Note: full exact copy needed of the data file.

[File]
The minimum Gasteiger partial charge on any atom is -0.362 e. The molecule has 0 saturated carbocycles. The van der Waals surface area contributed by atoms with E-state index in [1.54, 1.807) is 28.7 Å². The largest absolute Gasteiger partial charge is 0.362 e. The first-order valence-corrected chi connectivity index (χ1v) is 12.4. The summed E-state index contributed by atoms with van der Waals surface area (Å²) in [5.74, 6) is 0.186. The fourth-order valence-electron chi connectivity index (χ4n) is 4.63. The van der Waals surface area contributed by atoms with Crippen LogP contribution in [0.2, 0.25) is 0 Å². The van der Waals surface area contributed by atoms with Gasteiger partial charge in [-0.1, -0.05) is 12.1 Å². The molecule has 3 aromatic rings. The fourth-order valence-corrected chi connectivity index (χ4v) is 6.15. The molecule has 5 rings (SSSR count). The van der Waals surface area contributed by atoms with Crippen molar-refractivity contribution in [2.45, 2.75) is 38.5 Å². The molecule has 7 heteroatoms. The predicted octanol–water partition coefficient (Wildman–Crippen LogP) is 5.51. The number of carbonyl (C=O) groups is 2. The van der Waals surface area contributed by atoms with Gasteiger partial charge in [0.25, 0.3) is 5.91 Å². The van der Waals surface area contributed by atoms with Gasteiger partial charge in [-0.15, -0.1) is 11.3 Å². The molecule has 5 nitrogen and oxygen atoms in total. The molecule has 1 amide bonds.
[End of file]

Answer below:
The minimum Gasteiger partial charge on any atom is -0.362 e. The molecule has 0 saturated carbocycles. The van der Waals surface area contributed by atoms with E-state index in [1.54, 1.807) is 28.7 Å². The largest absolute Gasteiger partial charge is 0.362 e. The first-order valence-corrected chi connectivity index (χ1v) is 12.4. The summed E-state index contributed by atoms with van der Waals surface area (Å²) in [5.74, 6) is 0.186. The fourth-order valence-electron chi connectivity index (χ4n) is 4.63. The van der Waals surface area contributed by atoms with Crippen LogP contribution in [0.2, 0.25) is 0 Å². The van der Waals surface area contributed by atoms with Gasteiger partial charge in [-0.1, -0.05) is 12.1 Å². The molecule has 3 aromatic rings. The fourth-order valence-corrected chi connectivity index (χ4v) is 6.15. The molecule has 5 rings (SSSR count). The van der Waals surface area contributed by atoms with Crippen molar-refractivity contribution in [2.45, 2.75) is 38.5 Å². The molecule has 7 heteroatoms. The predicted octanol–water partition coefficient (Wildman–Crippen LogP) is 5.51. The number of carbonyl (C=O) groups is 2. The van der Waals surface area contributed by atoms with Gasteiger partial charge in [0.25, 0.3) is 5.91 Å². The van der Waals surface area contributed by atoms with Gasteiger partial charge in [-0.15, -0.1) is 11.3 Å². The molecule has 5 nitrogen and oxygen atoms in total. The molecule has 1 amide bonds.